Andy Murray relished playing in front of the Glasgow Davis Cup crowd for what he admitted might be the final time.
A dead rubber against lowly-ranked Kazakh Dmitry Popko following Great Britain’s disappointing elimination was far from the 35-year-old’s most important match in the competition but a near full house at the Emirates Arena cheered him on enthusiastically anyway to a 6-4 6-3 victory.
Murray has won 32 of his 35 singles matches in Davis Cup, most famously all eight he played in leading Britain to the title in 2015, with the matches against the United States and Australia both in Glasgow along with many others over the last decade and a half.
He said: “I found it difficult at the beginning. It’s just hard to know how to play emotionally because you can’t fake it. I wanted to win today but, if I lose, it doesn’t really matter. That’s what I enjoy about sports.
“But it was brilliant. They did an amazing job today. It was the fullest it had been all week. I’m glad I was able to get out there and play in front of them. Maybe that’s the last time I play here or get to play for Britain in front of a crowd like that.
“If it is the last time, it’s been amazing what they’ve done for our team. The crowd in a lot of our matches has made a big difference. They’ve been some of the best memories I’ve had on a tennis court.
“I’m sad that we might not get the opportunity to play here again, but we also might be back here in February potentially. We’ll just have to wait and see.”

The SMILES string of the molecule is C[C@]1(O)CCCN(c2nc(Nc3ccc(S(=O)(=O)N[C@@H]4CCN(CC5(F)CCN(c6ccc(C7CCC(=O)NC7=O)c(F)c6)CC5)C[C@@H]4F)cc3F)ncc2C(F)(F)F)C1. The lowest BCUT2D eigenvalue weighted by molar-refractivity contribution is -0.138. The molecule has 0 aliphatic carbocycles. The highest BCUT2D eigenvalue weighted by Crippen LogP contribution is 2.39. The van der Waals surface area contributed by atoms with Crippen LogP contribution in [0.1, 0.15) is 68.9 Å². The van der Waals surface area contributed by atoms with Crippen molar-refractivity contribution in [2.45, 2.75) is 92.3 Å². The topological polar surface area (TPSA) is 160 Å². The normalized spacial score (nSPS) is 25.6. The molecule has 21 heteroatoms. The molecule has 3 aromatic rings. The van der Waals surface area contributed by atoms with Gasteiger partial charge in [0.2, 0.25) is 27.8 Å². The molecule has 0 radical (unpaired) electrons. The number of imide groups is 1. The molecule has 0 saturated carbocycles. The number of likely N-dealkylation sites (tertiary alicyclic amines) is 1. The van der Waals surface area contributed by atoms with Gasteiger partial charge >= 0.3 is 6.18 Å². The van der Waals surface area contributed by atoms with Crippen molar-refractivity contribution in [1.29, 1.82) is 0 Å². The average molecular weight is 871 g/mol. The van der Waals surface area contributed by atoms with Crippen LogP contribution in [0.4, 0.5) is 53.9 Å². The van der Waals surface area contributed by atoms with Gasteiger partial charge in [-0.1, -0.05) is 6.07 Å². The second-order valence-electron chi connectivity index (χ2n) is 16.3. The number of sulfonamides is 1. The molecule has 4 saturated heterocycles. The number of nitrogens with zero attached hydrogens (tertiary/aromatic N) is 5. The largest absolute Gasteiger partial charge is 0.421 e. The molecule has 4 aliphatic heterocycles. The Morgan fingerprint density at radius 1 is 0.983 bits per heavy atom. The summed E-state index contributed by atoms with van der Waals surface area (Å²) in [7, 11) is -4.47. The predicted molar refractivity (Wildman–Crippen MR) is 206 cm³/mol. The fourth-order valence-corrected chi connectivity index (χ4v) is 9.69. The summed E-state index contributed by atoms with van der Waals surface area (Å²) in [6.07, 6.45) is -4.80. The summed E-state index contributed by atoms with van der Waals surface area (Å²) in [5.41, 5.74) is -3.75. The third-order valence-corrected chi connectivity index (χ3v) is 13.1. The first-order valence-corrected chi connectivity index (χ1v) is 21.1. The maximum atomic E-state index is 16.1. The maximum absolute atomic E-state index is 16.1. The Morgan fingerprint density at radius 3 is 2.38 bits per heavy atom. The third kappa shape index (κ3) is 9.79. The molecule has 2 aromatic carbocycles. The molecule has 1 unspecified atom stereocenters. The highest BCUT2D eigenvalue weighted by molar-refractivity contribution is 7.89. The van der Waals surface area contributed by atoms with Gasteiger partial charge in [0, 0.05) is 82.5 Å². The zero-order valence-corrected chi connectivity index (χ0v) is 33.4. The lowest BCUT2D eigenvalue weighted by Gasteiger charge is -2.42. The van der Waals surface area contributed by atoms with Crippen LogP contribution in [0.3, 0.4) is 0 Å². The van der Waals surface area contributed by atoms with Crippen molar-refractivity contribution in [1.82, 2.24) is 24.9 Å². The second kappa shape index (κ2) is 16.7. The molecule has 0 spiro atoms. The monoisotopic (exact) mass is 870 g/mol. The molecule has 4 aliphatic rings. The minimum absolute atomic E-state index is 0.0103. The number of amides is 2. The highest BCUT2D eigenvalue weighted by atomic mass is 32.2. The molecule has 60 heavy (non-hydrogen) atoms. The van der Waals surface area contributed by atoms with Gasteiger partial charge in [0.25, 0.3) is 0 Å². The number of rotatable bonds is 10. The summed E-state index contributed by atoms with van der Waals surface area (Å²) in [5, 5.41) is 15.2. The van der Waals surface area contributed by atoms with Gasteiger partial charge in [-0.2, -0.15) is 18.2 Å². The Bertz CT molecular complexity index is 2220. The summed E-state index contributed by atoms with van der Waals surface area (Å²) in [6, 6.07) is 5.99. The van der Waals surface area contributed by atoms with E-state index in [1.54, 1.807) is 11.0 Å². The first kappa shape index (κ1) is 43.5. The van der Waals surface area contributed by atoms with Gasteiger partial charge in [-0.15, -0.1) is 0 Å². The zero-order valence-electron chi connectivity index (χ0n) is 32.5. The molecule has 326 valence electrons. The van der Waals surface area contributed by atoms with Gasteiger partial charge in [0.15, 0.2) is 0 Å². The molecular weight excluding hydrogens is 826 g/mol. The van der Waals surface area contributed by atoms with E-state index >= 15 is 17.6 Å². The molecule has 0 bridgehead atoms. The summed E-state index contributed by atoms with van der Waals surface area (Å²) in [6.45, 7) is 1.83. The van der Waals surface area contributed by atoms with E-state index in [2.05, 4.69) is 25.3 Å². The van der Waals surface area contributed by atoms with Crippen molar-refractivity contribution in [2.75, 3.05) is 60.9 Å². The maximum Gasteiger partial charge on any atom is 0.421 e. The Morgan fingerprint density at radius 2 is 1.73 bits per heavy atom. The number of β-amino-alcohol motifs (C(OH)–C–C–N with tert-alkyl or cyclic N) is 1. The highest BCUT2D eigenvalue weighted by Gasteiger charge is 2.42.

Murray gave a lingering wave to the crowd at the end and admitted afterwards it only dawned on him late in the match that this might be the end of an era.
“I only thought about it at about 5-2 today in the second set,” he said. “I wasn’t thinking about it before the weekend or during any of the doubles matches or anything. I kind of realised that as I was playing the match.
“I felt that a little bit at the end. I lost my focus a bit and felt a little bit emotional about that.”
It seems unlikely captain Leon Smith will stick with Joe Salisbury and Murray as his first-choice doubles pair after two costly defeats, albeit close ones, against the USA and the Netherlands, who progress to the last-eight shootout in November at Britain’s expense.
Twenty-year-old Jack Draper, who missed out this week through injury, will be pushing hard for a debut the next time Britain play Davis Cup, while Cameron Norrie and Dan Evans are both well ahead of Murray in the rankings.
Norrie was disappointing again on Sunday in a 6-4 6-3 loss to Alexander Bublik but Britain did at least finish with a 2-1 victory in the tie as Salisbury and Neal Skupski defeated Bublik and Aleksandr Nedovyesov on a deciding tie-break in a match delayed for the national one minute of silence.
Britain are due to host the group stage of the finals again next year, although probably not in Glasgow, but, barring another wild card, would need to win a play-off early in 2023 to keep that role.
After chopping and changing the format since 2018, when Gerard Pique’s Kosmos group took over the running of the competition following a huge investment, they seem to have settled on a group stage played across four cities in September followed by an eight-team finals week in November.
Poor crowds for ties not involving home teams remain an issue, while the matches in Hamburg have generally not been well supported, but organisers declared themselves happy with the current set-up and announced more than 100,000 people have attended across the four venues.
The positioning of the September ties just after the US Open is far from ideal but the teams were generally strong and new world number one Carlos Alcaraz headed straight from New York to Valencia to help Spain reach the last eight.
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